Select your question
Who needs to complete a Tax Return?
There are many reasons why you may need to complete a tax return, but the main reasons will be as follows;
- If you are self-employed in the UK
- If you work under the Construction Industry Scheme (CIS)
- If you have a Buy to Let Property – even if the house is currently empty and you haven’t received any rental income
- If you have sold an asset in the UK
- If you are a director of a limited company
- If you earn over £100,000 per year
- If you live abroad for some or all of the year but have income arising from the UK
- If you receive any foreign income from abroad
What is the tax return deadline?
The deadline for completing a UK tax return is the 31st January each year. If you a liable to complete a tax return and do not do so by this date, HMRC imposes considerable fines for late filing and late payment of tax. Please do contact at your earliest convenience to ensure that this is done well ahead of the end of January.
The earliest that you can submit your tax return is the first day of the new tax year which is 6th April each year.
What documents will I need?
This will depend on what type of income that you receive, but we generally need details of all of your income and receipts/invoices for any expenses that you have incurred throughout the year. We can advise you on what specific expenses you can claim based on your personal circumstances and types of income.
What other fees may there be?
We always work on a fixed fee basis quoted in advance – we do not charge an hourly rate, and so you will always know what our invoice amount will be. There is no VAT to pay and therefore the price you are quoted is the full price, with no extra or unexpected costs.
We do not charge a retainer or have any on-going fees and so any information or help that you require throughout the year is included as part of our service; should you have any questions throughout the year someone will always be on hand to assist. Our fee is also an allowable tax-deductible expense in most cases and can be claimed against your rental income to help further reduce your profits declared to HMRC.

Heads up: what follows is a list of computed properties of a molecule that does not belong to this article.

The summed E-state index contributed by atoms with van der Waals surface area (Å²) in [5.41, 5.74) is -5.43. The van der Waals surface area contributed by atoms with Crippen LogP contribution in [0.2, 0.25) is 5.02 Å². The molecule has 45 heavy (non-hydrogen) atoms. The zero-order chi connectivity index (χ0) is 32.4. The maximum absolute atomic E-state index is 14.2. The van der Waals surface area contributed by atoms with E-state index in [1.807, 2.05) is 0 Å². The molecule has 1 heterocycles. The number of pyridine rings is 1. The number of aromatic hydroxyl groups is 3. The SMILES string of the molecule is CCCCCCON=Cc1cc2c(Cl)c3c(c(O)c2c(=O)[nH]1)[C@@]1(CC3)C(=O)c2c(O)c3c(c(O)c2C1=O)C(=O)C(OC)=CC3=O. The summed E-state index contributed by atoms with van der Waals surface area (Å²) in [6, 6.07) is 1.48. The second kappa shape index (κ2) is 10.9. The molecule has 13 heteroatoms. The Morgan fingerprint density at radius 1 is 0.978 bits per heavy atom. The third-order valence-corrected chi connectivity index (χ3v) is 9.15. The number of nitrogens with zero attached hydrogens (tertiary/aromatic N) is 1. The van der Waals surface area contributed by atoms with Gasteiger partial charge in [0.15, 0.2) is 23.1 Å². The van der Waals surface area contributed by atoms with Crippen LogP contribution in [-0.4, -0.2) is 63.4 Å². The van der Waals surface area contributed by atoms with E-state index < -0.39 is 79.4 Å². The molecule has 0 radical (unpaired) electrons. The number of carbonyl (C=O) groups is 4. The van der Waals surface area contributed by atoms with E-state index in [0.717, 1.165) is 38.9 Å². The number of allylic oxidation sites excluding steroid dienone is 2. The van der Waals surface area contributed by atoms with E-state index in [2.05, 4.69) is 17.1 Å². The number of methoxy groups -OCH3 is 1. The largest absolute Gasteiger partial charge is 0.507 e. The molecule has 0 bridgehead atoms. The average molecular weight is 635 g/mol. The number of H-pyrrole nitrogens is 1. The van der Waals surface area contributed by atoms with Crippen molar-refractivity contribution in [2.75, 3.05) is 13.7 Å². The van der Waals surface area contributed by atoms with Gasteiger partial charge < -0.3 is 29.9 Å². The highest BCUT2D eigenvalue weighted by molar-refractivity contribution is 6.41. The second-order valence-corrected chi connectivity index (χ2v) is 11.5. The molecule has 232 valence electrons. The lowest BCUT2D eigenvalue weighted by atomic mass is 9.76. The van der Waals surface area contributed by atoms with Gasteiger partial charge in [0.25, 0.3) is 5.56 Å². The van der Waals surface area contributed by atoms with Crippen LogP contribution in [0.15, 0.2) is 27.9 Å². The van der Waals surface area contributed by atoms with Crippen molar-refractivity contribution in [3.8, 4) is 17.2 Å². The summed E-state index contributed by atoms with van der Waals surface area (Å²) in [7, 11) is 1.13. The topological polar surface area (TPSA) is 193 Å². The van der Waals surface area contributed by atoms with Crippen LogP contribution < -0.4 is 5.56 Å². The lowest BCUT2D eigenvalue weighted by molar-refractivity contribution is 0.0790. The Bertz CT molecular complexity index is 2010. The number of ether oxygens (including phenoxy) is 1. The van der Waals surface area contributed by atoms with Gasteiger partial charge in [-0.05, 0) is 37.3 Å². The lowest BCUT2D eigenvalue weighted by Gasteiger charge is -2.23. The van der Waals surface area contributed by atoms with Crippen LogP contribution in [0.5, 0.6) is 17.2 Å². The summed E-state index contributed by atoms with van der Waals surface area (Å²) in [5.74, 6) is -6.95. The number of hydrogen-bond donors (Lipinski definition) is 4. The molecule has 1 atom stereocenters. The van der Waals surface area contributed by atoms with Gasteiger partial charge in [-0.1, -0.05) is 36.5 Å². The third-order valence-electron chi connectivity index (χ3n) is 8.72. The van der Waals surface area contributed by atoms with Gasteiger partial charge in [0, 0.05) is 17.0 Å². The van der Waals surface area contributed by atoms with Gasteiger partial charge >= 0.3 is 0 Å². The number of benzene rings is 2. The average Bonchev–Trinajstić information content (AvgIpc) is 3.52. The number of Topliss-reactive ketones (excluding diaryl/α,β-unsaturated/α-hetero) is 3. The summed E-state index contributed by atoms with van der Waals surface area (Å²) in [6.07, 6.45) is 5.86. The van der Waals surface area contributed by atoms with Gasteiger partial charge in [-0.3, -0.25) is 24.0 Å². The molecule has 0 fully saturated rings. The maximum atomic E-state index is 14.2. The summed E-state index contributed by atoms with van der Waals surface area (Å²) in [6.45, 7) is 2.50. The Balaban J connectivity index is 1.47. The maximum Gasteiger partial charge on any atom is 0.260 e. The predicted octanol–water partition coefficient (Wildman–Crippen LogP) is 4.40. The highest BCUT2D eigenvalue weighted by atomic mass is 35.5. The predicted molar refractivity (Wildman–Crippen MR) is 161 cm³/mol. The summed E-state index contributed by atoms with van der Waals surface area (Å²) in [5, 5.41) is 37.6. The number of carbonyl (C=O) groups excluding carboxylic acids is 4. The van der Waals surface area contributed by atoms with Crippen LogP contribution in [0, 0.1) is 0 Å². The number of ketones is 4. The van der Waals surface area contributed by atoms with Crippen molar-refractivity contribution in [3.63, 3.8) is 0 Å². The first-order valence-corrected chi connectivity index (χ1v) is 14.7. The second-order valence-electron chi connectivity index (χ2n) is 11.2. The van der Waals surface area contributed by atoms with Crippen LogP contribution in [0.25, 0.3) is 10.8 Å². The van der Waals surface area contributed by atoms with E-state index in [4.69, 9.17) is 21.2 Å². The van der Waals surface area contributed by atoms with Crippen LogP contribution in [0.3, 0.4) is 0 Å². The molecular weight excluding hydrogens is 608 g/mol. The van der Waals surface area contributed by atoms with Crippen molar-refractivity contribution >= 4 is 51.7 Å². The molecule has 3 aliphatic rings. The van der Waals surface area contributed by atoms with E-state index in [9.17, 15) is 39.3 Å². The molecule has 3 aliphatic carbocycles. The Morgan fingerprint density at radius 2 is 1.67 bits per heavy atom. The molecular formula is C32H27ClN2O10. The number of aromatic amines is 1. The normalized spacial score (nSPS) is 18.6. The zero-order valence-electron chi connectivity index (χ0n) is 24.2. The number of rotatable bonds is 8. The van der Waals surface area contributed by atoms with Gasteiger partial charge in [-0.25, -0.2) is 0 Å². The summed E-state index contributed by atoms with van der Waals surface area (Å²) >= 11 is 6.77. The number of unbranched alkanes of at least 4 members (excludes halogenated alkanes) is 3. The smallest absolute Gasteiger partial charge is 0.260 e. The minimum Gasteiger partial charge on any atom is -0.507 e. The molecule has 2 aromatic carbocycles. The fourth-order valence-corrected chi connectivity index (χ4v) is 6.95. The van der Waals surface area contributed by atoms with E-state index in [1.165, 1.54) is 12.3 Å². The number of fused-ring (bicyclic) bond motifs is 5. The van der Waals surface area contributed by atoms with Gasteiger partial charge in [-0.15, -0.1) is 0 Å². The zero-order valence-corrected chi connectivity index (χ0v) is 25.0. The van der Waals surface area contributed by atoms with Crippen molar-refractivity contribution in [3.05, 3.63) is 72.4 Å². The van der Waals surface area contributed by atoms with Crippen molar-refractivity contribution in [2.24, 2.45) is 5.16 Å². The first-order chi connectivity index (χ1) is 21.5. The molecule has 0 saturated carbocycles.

What is a personal allowance?
HMRC allows every UK resident to earn a certain amount of money each year, which is tax-free before any tax is due. For the 2018/19 tax year this was £11,850 per person, and in 2018/19 this has increased to £12,500.
In addition to this, if you have made any Capital Gains where you have sold an asset for a profit the first £11,700 of this is tax free in 2018/19 tax year.
If I own property in a joint name with someone else, do we both need to complete a tax return?
Yes, you will. If you own any property, sell any asset or work within a partnership with any other person then you will each need to complete a self-assessment tax return as HMRC needs to know about each individuals’ personal circumstances. For example, if you are a director of a limited company then each director will need to complete a UK tax return for their personal affairs.
When can I stop completing tax returns?
You can stop completing annual tax returns whenever you no longer meet self-assessment criteria. This is usually when your source of income ends, such as when you sell a property. Other areas of tax may only require a UK self-assessment tax return on a one-off basis such as Capital Gains tax, so please do contact us for more specific information tailored to your circumstances.
If I owe tax to HMRC when will I need to pay this?
All tax due to HMRC needs to be paid in full by 31st January each year at the latest. For the 2018/19 tax year, your UK tax return must be submitted and all tax paid to HMRC no later than 31st January 2020 to ensure that you avoid penalty charges from HMRC.